Kevin Youkilis sent to White Sox for Zach Stewart, Brent Lillibridge

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The White Sox announced after Sunday’s game that they’ve acquired Kevin Youkilis from Boston in exchange for right-hander Zach Stewart and utilityman Brent Lillibridge.

The Red Sox are also sending $5.5 million in cash to help cover Youkilis’ salary, according to FOXSports.com’s Ken Rosenthal.

“I just got off the phone with him, he’s very excited to join our club and he’s got a little edge to him that I like,” White Sox GM Kenny Williams said. “I can’t tell you exactly what he said, but he wants to come in and prove some people wrong.”

Youkilis will take over at the hot corner for the White Sox. Brent Morel, who opened the season with the job, is out with a back injury and there is no timetable for his return. He was struggling mightily anyway, and he’ll likely be optioned to Triple-A once healthy.

The Red Sox are now committed to Will Middlebrooks at third, and they’ll see if Stewart and Lillibridge can help in lesser roles. Stewart, 25, had a 6.00 ERA in one start and 17 relief appearances for the White Sox this season. He’s to join the rotation at Triple-A Pawtucket for now. Extremely homer-prone up to this point of his major league career — he’s allowed 21 in 97 1/3 innings — he figures to benefit from getting out of U.S. Cellular Park. While Fenway is still a hitter’s park, it’s not a home run park.

Lillibridge was outstanding in his bit role last year, hitting .258/.340/.505 with 13 homers in 186 at-bats. This year, he’s returned to previous form, with a .175 average, no homers and 26 strikeouts in 63 at-bats. On the plus side, he’s a good defensive outfielder, and he’s capable of playing anywhere in the infield, though he’s well below average at second base and short.

Youkilis, who was drafted by Boston back in 2001, went 2-for-4 with an RBI triple Sunday in his final game for the Red Sox. He’s hitting .233/.317/.377 in 146 at-bats this season.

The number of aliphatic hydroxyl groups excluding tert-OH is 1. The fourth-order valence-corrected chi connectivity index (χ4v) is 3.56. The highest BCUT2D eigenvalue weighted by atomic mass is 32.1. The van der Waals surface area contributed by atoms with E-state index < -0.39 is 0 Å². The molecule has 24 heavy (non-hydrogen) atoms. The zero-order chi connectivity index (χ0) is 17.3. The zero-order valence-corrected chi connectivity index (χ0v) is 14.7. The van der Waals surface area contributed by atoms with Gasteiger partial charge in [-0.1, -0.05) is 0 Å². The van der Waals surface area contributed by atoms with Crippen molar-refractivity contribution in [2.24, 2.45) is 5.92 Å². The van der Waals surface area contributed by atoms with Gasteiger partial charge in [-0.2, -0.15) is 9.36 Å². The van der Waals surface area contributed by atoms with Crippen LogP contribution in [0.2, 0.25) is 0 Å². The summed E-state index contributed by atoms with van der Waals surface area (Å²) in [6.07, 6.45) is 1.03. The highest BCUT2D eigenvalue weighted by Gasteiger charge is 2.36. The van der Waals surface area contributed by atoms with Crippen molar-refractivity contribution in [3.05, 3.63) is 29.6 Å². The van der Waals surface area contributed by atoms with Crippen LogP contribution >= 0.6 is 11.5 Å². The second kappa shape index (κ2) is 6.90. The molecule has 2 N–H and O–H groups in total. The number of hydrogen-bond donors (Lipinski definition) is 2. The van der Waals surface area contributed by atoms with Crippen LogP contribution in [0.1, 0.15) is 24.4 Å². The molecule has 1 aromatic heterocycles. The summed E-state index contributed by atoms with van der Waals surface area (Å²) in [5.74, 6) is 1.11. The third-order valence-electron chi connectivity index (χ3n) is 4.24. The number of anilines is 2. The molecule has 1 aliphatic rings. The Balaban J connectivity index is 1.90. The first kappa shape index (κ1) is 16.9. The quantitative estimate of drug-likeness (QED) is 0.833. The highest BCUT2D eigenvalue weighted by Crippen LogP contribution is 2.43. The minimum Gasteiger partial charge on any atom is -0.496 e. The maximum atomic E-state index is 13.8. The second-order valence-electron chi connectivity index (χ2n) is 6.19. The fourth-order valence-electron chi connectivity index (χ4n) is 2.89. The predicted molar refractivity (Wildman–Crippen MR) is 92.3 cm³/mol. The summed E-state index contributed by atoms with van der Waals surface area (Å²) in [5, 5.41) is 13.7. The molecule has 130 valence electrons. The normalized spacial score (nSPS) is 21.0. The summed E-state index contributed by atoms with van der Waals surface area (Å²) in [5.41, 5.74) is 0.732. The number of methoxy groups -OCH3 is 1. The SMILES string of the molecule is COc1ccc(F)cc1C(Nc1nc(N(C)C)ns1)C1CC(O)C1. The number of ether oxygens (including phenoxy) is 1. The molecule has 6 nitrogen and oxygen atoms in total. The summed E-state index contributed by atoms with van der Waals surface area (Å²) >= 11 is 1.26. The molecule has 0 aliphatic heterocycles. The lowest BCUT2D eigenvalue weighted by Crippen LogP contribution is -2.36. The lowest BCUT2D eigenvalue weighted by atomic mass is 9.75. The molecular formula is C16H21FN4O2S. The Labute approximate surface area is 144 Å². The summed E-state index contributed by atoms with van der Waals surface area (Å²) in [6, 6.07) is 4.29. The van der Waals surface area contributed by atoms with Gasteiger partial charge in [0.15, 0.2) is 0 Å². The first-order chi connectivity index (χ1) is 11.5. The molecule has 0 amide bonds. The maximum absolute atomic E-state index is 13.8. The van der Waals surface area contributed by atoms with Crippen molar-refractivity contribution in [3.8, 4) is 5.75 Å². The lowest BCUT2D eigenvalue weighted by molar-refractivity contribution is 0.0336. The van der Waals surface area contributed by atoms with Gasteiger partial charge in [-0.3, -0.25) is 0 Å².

Read more: Directionless Red Sox hope for addition by subtraction

Indians’ Plesac upset with portrayal after COVID violation

Dennis Wierzbicki-USA TODAY Sports
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CLEVELAND — Indians pitcher Zach Plesac feels he and teammate Mike Clevinger have been unfairly portrayed as “bad people” in the aftermath of the pitchers being quarantined by the team for violating COVID-19 protocols last weekend in Chicago.

Plesac said he posted a six-minute video on his Instagram page Thursday to ” get out the truth” to fans about his situation.

The 25-year-old acknowledged breaking team curfew last Saturday after he and Clevinger left the team hotel, went out to dinner and socialized with Plesac’s friends. Plesac had pitched earlier in the day, getting the win as the Indians beat the White Sox.

After the Indians were told by Major League Baseball security about the players being out in public, the team got a car service to drive Plesac home so he wouldn’t risk exposing himself to teammates if he had been infected by the coronavirus.

Clevinger didn’t tell the team he was with Plesac and flew home with the team.

The Indians placed the two right-handers on the restricted list Tuesday, when fellow pitcher Adam Plutko said Plesac and Clevinger had “hurt us bad. They lied to us.”

On Wednesday, manager Terry Francona said Plesac and Clevinger “got some trust to earn back and they’re gonna have to earn that back.”

Plesac maintains his actions weren’t malicious and that he and Clevinger practiced social distancing when they were with a small group at dinner and then afterward. Plesac said he has twice tested negative for the virus and understands the risks he took by going out.

While he didn’t deny breaking the team’s code of conduct implemented to keep players safe, Plesac said reports about him and Clevinger have not been fair.

“The media is terrible, man,” Plesac said in the video. “They do some evil things to create stories and make things sound better and make things sound worse.”

Plesac said he and Clevinger were within CDC guidelines when they left the team hotel and were never with “more than eight people the entire night.”

He feels he and Clevinger are being cast as “bad teammates, bad people and dragged across the mud.”

Plesac said he understands the risks with COVID-19 and that his brother has Type 1 Diabetes and his mother is a nurse.

“It breaks my heart for people to think I’m a bad teammate or a bad person. But I wanted to share with you guys that moving forward, there’s a selflessness lesson taught here and at the end of the day, I want everybody to be healthy. I want to be a good teammate. I want to win baseball games, man. That’s all I want to do.”

Privacy laws prevent the Indians from disclosing test results for Plesac and Clevinger The team has also not said if the pair will be subjected to further discipline.